Moreton, KL (2019) Reflecting On “Hannah’s Choice”: Using The Ethics Of Care To Justify Child Participation In End Of Life Decision-making. Medical Law Review. (In Press)

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Abstract

It has been ten years since the case of Hannah Jones – the 12 year-old girl who was permitted to refuse a potentially life-saving heart transplant. In the past decade, there has been some progress within law and policy in respect of children’s participatory rights (UNCRC – Art 12), and a greater understanding of family centred decision-making. However, the courts still largely maintain their traditional reluctance to find children Gillick competent to refuse medical treatment. In this paper I revisit Hannah’s case through the narrative account provided by Hannah and her mother, to ascertain what lessons can be learnt. I use an Ethics of Care framework specially developed for children in mid-childhood, such as Hannah, to argue for more a creative and holistic approach to child decision-making in healthcare. I conclude that using traditional paradigms is untenable in the context of palliative care and at the end of life, and that the law should be able to accommodate greater, and even determinative, participation of children who are facing their own deaths.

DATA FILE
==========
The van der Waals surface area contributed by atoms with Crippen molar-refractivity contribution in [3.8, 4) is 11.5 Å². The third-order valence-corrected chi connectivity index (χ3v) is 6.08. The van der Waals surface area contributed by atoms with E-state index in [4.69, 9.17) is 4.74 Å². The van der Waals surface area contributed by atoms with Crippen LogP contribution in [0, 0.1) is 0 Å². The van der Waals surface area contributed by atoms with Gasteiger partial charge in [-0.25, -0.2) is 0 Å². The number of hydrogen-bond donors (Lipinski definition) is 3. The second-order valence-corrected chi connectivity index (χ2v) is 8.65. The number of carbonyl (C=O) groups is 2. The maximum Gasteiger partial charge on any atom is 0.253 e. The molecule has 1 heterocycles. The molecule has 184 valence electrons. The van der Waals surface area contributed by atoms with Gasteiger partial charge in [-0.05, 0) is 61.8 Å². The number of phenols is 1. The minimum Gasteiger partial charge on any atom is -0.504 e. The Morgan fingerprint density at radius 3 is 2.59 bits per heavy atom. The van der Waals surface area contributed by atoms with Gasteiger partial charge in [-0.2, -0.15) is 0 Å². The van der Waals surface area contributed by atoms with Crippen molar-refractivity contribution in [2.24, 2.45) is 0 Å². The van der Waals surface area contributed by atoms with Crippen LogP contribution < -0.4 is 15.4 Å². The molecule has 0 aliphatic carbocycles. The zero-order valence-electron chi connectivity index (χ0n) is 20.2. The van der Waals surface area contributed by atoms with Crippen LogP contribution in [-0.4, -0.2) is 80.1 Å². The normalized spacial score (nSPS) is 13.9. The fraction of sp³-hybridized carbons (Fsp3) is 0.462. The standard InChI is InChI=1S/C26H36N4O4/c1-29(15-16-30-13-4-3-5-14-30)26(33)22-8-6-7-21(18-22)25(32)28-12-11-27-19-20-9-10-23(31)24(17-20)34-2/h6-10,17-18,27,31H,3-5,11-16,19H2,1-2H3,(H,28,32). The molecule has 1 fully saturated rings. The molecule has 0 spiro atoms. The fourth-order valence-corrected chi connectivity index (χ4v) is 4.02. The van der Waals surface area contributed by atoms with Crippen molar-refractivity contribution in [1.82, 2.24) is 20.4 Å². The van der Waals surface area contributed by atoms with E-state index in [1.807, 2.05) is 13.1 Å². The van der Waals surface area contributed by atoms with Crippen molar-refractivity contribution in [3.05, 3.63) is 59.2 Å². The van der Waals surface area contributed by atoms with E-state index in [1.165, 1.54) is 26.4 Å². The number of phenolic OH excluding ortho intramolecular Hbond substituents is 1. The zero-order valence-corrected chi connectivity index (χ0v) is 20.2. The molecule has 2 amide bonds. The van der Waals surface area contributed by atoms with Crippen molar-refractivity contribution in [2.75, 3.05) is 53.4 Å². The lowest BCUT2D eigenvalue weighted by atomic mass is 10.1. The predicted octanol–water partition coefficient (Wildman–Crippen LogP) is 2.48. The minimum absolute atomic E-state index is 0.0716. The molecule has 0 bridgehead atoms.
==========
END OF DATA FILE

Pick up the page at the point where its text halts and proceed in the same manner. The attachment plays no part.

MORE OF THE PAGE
Item Type: Article
Additional Information: The final version of this accepted manuscript will be available online at http://medlaw.oxfordjournals.org/
Uncontrolled Keywords: children, decision-making, end-of-life, ethics of care, gillick competence, treatment refusal
Subjects: K Law > K Law (General)
Divisions: Faculty of Humanities and Social Sciences > School of Law
Depositing User: Symplectic
Date Deposited: 28 Mar 2019 08:26
Last Modified: 29 Mar 2019 10:08
URI: http://eprints.keele.ac.uk/id/eprint/6114

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